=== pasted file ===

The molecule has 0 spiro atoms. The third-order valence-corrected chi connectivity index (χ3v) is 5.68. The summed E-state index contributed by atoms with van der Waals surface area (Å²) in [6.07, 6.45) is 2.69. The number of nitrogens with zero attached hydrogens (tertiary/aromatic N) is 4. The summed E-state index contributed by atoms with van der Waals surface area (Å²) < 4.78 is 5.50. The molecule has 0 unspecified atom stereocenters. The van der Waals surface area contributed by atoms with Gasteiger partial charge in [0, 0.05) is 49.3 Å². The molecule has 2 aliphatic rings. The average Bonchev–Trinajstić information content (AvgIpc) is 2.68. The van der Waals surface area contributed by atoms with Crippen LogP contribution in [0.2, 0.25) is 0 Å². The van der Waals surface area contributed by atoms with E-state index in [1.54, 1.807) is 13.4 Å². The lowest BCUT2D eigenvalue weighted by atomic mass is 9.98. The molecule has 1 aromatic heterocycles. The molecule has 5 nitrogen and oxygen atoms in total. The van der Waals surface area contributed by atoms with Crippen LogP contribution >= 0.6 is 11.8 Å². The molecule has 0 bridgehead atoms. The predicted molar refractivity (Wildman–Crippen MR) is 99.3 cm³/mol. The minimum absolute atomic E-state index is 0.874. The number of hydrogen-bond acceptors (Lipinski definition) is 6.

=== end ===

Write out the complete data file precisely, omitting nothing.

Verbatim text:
The molecule has 0 spiro atoms. The third-order valence-corrected chi connectivity index (χ3v) is 5.68. The summed E-state index contributed by atoms with van der Waals surface area (Å²) in [6.07, 6.45) is 2.69. The number of nitrogens with zero attached hydrogens (tertiary/aromatic N) is 4. The summed E-state index contributed by atoms with van der Waals surface area (Å²) < 4.78 is 5.50. The molecule has 0 unspecified atom stereocenters. The van der Waals surface area contributed by atoms with Gasteiger partial charge in [0, 0.05) is 49.3 Å². The molecule has 2 aliphatic rings. The average Bonchev–Trinajstić information content (AvgIpc) is 2.68. The van der Waals surface area contributed by atoms with Crippen LogP contribution in [0.2, 0.25) is 0 Å². The van der Waals surface area contributed by atoms with E-state index in [1.54, 1.807) is 13.4 Å². The lowest BCUT2D eigenvalue weighted by atomic mass is 9.98. The molecule has 1 aromatic heterocycles. The molecule has 5 nitrogen and oxygen atoms in total. The van der Waals surface area contributed by atoms with Crippen LogP contribution >= 0.6 is 11.8 Å². The molecule has 0 bridgehead atoms. The predicted molar refractivity (Wildman–Crippen MR) is 99.3 cm³/mol. The minimum absolute atomic E-state index is 0.874. The number of hydrogen-bond acceptors (Lipinski definition) is 6.